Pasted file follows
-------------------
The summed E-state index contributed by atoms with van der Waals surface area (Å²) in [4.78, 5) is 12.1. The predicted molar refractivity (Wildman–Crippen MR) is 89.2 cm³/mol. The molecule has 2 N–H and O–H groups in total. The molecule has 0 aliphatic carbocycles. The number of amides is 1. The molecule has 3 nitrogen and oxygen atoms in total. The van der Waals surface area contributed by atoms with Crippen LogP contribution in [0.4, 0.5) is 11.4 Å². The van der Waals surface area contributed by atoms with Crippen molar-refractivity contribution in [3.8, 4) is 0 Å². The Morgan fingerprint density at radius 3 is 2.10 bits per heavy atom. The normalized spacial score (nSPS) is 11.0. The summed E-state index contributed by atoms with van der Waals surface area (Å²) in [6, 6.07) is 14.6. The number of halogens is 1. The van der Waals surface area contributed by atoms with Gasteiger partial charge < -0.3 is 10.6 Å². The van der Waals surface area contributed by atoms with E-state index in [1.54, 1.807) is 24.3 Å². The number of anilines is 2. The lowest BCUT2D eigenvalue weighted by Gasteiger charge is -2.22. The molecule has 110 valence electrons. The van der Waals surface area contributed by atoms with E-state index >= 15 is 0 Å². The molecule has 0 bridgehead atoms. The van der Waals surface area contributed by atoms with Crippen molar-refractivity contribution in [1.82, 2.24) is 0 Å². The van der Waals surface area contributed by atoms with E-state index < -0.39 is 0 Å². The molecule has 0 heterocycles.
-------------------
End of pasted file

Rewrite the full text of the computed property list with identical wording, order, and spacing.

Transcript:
The summed E-state index contributed by atoms with van der Waals surface area (Å²) in [4.78, 5) is 12.1. The predicted molar refractivity (Wildman–Crippen MR) is 89.2 cm³/mol. The molecule has 2 N–H and O–H groups in total. The molecule has 0 aliphatic carbocycles. The number of amides is 1. The molecule has 3 nitrogen and oxygen atoms in total. The van der Waals surface area contributed by atoms with Crippen LogP contribution in [0.4, 0.5) is 11.4 Å². The van der Waals surface area contributed by atoms with Crippen molar-refractivity contribution in [3.8, 4) is 0 Å². The Morgan fingerprint density at radius 3 is 2.10 bits per heavy atom. The normalized spacial score (nSPS) is 11.0. The summed E-state index contributed by atoms with van der Waals surface area (Å²) in [6, 6.07) is 14.6. The number of halogens is 1. The van der Waals surface area contributed by atoms with Gasteiger partial charge < -0.3 is 10.6 Å². The van der Waals surface area contributed by atoms with E-state index in [1.54, 1.807) is 24.3 Å². The number of anilines is 2. The lowest BCUT2D eigenvalue weighted by Gasteiger charge is -2.22. The molecule has 110 valence electrons. The van der Waals surface area contributed by atoms with E-state index >= 15 is 0 Å². The molecule has 0 bridgehead atoms. The van der Waals surface area contributed by atoms with Crippen molar-refractivity contribution in [1.82, 2.24) is 0 Å². The van der Waals surface area contributed by atoms with E-state index < -0.39 is 0 Å². The molecule has 0 heterocycles.